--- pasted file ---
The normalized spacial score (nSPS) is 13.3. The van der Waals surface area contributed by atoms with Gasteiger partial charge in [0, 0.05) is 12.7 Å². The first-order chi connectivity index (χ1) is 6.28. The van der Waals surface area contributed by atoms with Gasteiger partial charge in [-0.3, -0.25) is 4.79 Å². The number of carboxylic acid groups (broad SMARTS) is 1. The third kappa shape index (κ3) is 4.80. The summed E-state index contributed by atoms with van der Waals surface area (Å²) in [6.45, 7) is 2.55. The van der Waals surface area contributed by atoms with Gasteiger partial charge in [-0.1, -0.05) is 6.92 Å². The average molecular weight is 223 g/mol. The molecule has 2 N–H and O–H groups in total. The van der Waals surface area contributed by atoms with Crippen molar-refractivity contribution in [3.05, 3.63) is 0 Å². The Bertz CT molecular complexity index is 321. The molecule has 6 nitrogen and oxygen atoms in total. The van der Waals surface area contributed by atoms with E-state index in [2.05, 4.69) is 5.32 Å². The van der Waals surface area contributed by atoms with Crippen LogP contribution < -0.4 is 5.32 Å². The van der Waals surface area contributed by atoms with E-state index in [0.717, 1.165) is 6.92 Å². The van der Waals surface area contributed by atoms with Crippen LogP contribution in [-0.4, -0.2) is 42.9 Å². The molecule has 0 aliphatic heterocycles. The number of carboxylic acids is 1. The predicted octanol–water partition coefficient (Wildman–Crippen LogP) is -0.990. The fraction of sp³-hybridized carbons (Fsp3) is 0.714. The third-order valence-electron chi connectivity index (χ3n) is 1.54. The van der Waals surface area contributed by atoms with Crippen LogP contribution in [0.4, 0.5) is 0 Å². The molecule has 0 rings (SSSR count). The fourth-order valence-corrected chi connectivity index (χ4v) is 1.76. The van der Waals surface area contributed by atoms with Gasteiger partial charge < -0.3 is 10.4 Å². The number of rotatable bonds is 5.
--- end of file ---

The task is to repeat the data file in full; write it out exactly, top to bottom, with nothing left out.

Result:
The normalized spacial score (nSPS) is 13.3. The van der Waals surface area contributed by atoms with Gasteiger partial charge in [0, 0.05) is 12.7 Å². The first-order chi connectivity index (χ1) is 6.28. The van der Waals surface area contributed by atoms with Gasteiger partial charge in [-0.3, -0.25) is 4.79 Å². The number of carboxylic acid groups (broad SMARTS) is 1. The third kappa shape index (κ3) is 4.80. The summed E-state index contributed by atoms with van der Waals surface area (Å²) in [6.45, 7) is 2.55. The van der Waals surface area contributed by atoms with Gasteiger partial charge in [-0.1, -0.05) is 6.92 Å². The average molecular weight is 223 g/mol. The molecule has 2 N–H and O–H groups in total. The van der Waals surface area contributed by atoms with Crippen molar-refractivity contribution in [3.05, 3.63) is 0 Å². The Bertz CT molecular complexity index is 321. The molecule has 6 nitrogen and oxygen atoms in total. The van der Waals surface area contributed by atoms with E-state index in [2.05, 4.69) is 5.32 Å². The van der Waals surface area contributed by atoms with Crippen LogP contribution < -0.4 is 5.32 Å². The van der Waals surface area contributed by atoms with E-state index in [0.717, 1.165) is 6.92 Å². The van der Waals surface area contributed by atoms with Crippen LogP contribution in [-0.4, -0.2) is 42.9 Å². The molecule has 0 aliphatic heterocycles. The number of carboxylic acids is 1. The predicted octanol–water partition coefficient (Wildman–Crippen LogP) is -0.990. The fraction of sp³-hybridized carbons (Fsp3) is 0.714. The third-order valence-electron chi connectivity index (χ3n) is 1.54. The van der Waals surface area contributed by atoms with Crippen LogP contribution in [0.4, 0.5) is 0 Å². The molecule has 0 rings (SSSR count). The fourth-order valence-corrected chi connectivity index (χ4v) is 1.76. The van der Waals surface area contributed by atoms with Gasteiger partial charge < -0.3 is 10.4 Å². The number of rotatable bonds is 5.